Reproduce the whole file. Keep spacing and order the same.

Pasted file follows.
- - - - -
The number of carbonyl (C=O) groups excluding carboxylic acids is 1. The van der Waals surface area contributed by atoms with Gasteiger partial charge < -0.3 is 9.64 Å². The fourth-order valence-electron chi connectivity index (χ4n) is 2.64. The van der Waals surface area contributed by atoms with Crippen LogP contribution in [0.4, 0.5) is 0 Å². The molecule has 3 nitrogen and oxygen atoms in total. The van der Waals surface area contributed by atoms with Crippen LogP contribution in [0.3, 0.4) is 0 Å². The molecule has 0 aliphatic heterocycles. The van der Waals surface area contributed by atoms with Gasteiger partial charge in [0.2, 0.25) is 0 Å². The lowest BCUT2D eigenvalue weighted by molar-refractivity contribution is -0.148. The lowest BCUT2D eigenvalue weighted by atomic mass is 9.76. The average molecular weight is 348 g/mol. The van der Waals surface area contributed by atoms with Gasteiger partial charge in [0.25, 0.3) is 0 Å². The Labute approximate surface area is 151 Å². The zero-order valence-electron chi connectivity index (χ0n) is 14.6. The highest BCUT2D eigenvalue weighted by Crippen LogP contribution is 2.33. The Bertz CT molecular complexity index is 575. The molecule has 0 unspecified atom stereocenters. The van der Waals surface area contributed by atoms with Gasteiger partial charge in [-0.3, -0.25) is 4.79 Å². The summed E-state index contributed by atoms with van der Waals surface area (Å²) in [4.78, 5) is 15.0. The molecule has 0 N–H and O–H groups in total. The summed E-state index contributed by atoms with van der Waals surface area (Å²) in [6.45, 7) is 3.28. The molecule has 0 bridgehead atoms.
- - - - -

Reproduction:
The number of carbonyl (C=O) groups excluding carboxylic acids is 1. The van der Waals surface area contributed by atoms with Gasteiger partial charge < -0.3 is 9.64 Å². The fourth-order valence-electron chi connectivity index (χ4n) is 2.64. The van der Waals surface area contributed by atoms with Crippen LogP contribution in [0.4, 0.5) is 0 Å². The molecule has 3 nitrogen and oxygen atoms in total. The van der Waals surface area contributed by atoms with Crippen LogP contribution in [0.3, 0.4) is 0 Å². The molecule has 0 aliphatic heterocycles. The van der Waals surface area contributed by atoms with Gasteiger partial charge in [0.2, 0.25) is 0 Å². The lowest BCUT2D eigenvalue weighted by molar-refractivity contribution is -0.148. The lowest BCUT2D eigenvalue weighted by atomic mass is 9.76. The average molecular weight is 348 g/mol. The van der Waals surface area contributed by atoms with Gasteiger partial charge in [0.25, 0.3) is 0 Å². The Labute approximate surface area is 151 Å². The zero-order valence-electron chi connectivity index (χ0n) is 14.6. The highest BCUT2D eigenvalue weighted by Crippen LogP contribution is 2.33. The Bertz CT molecular complexity index is 575. The molecule has 0 unspecified atom stereocenters. The van der Waals surface area contributed by atoms with Gasteiger partial charge in [-0.3, -0.25) is 4.79 Å². The summed E-state index contributed by atoms with van der Waals surface area (Å²) in [4.78, 5) is 15.0. The molecule has 0 N–H and O–H groups in total. The summed E-state index contributed by atoms with van der Waals surface area (Å²) in [6.45, 7) is 3.28. The molecule has 0 bridgehead atoms.